Monday, June 18, 2012

Improving your golf game and the lives of others

Tuesday close to 150 golfers will raise money to support people with disabilities by participating in the WNY Golf Classic at Glen Oak Golf Course near Buffalo. Proceeds benefit the Heritage Christian Services Foundation.

While it's a little late to sign up for golf, you still have time to donate and to improve your golf game. To donate, visit To learn golf tips from Buffalo business leaders, read on:

·         Mike DeBellis, partner at DeBellis Catherine Morreale Corporate Staffing
Play the ball back in your stance on green-side chips and hit down on the ball.

Make sure you make a smooth stoke on your putts, with the putter head following through to the hole…don’t jab at it!

Take the club back “low & slow." Finish your swing throwing your club down the target line with the club finishing with hands high – not around your body.

·         Todd Lee, account executive with Eaton Office Supply
Hitting Fat: The only thing this can be, ALWAYS, is your hands are too fast and out of synch with your body. Concentrate on letting your arms be pulled through instead of swinging at the ball.

Putting: Keeping your inner arms firm against your side and squeezing your chest muscles tight before putting the ball will help being too "wristy"  and eliminate the yips. It also promotes a more pendulum like swing.

·         Paul O’Leary, general manager of Parkview Health Services
Most mistakes are made before the club is swung. Be sure you concentrate on your grip, stance, aim and ball position. (Thanks Harvey Penick)

Don’t get mad when you hit a bad shot, and don’t get too excited when things are going great. Maintain concentration on the next shot.

Swing the club fast, not hard.

Friday, June 8, 2012

Welcoming all of God's children: Ministering to people with disabilities

At Heritage Christian Services we have supported hundreds of people with disabilities to become welcomed and valued members of their local faith communities.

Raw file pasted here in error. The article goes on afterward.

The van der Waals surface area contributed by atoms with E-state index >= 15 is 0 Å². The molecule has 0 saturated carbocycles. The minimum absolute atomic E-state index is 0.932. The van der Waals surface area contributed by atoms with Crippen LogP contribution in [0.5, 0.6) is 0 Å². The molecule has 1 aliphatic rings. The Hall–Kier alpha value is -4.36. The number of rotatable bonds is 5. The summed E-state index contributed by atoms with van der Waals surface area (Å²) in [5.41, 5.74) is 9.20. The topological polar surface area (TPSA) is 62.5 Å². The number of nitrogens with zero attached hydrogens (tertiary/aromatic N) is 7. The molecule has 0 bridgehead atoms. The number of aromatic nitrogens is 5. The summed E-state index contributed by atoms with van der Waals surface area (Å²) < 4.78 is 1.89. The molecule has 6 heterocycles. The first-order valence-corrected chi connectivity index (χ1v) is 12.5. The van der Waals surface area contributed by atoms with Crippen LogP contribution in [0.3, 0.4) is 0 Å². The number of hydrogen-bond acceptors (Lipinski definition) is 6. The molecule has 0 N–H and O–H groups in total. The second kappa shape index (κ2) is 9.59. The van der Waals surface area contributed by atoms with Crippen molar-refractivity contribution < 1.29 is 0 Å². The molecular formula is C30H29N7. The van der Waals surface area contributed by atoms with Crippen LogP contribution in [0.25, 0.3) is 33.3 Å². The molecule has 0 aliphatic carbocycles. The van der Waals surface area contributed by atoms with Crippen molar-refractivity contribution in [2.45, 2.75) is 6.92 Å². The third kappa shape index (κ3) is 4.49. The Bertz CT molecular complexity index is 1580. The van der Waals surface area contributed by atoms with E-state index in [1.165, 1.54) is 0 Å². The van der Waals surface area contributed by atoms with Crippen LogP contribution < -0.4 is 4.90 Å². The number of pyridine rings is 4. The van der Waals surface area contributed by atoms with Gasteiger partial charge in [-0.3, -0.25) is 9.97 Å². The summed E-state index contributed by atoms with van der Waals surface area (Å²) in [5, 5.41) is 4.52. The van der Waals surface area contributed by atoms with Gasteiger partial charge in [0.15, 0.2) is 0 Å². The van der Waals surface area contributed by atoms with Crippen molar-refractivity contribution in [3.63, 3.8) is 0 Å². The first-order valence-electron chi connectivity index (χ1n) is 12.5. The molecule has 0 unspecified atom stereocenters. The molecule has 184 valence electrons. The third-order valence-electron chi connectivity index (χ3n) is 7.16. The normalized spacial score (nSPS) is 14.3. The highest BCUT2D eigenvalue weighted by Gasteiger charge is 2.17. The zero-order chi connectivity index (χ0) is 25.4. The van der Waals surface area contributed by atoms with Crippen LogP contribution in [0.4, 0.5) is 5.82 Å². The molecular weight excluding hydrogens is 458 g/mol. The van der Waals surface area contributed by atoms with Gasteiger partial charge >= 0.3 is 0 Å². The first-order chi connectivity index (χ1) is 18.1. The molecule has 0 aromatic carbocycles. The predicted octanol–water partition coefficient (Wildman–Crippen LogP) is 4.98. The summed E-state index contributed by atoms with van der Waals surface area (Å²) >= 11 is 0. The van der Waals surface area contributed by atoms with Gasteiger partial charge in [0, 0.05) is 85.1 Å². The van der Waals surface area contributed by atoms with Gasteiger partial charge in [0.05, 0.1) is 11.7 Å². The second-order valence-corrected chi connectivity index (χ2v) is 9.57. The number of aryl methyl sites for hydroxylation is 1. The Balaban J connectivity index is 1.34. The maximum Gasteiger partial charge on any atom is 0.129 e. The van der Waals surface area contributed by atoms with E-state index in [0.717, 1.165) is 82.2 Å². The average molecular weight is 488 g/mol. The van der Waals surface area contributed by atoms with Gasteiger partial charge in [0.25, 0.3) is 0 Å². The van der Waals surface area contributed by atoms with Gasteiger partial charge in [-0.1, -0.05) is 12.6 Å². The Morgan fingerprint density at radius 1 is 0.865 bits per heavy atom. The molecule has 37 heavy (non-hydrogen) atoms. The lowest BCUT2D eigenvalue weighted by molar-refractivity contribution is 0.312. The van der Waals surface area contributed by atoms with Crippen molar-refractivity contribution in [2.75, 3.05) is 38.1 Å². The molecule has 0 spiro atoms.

Along the way we have learned some valuable lessons about assisting congregations with creating welcoming and inclusive environments, including: 

· Congregations that are successful with creating welcoming environments see each unique person that comes through the door. The value of the person is seen first, not any limitations that may exist because of a disability. An example is a man we support who has difficulty seeing the small print in his church hymnal. A deacon in his church realized that the problem was the small font, not the vision. When the environment was changed, that is, when a large print hymnal was provided, the problem was solved.
· Communication is important in any healthy relationship. In families, businesses, and faith communities people need to be able to share ideas, thoughts, concerns and feelings. The need to communicate can, at first, seem to be a barrier in welcoming people who do not communicate in traditional ways, such as by speaking. The welcoming congregations have figured out how to overcome this perceived barrier. The successful relationships have a lot of question-asking at the base of their success. People with disabilities are not offended by sincere questions about how to best communicate with them.
· The faith communities that see the value in the person, both those with and those without disabilities, create welcoming environments where people can come to know about God and to know God. They see a person, not a problem. They see the possibilities, not the barriers. They see God at work in each person.
Written by Lida Merrill, who is the director of spiritual life at Heritage Christian Services and a part-time assistant pastor at Zion West Walworth United Methodist Church. She studied special education and human services administration before earning her master’s degree in theology from Northeastern Seminary at Roberts Wesleyan College. She and her husband have four daughters, one son and three grandchildren. If you’d like to learn more, follow her on Twitter @LidaMerrill.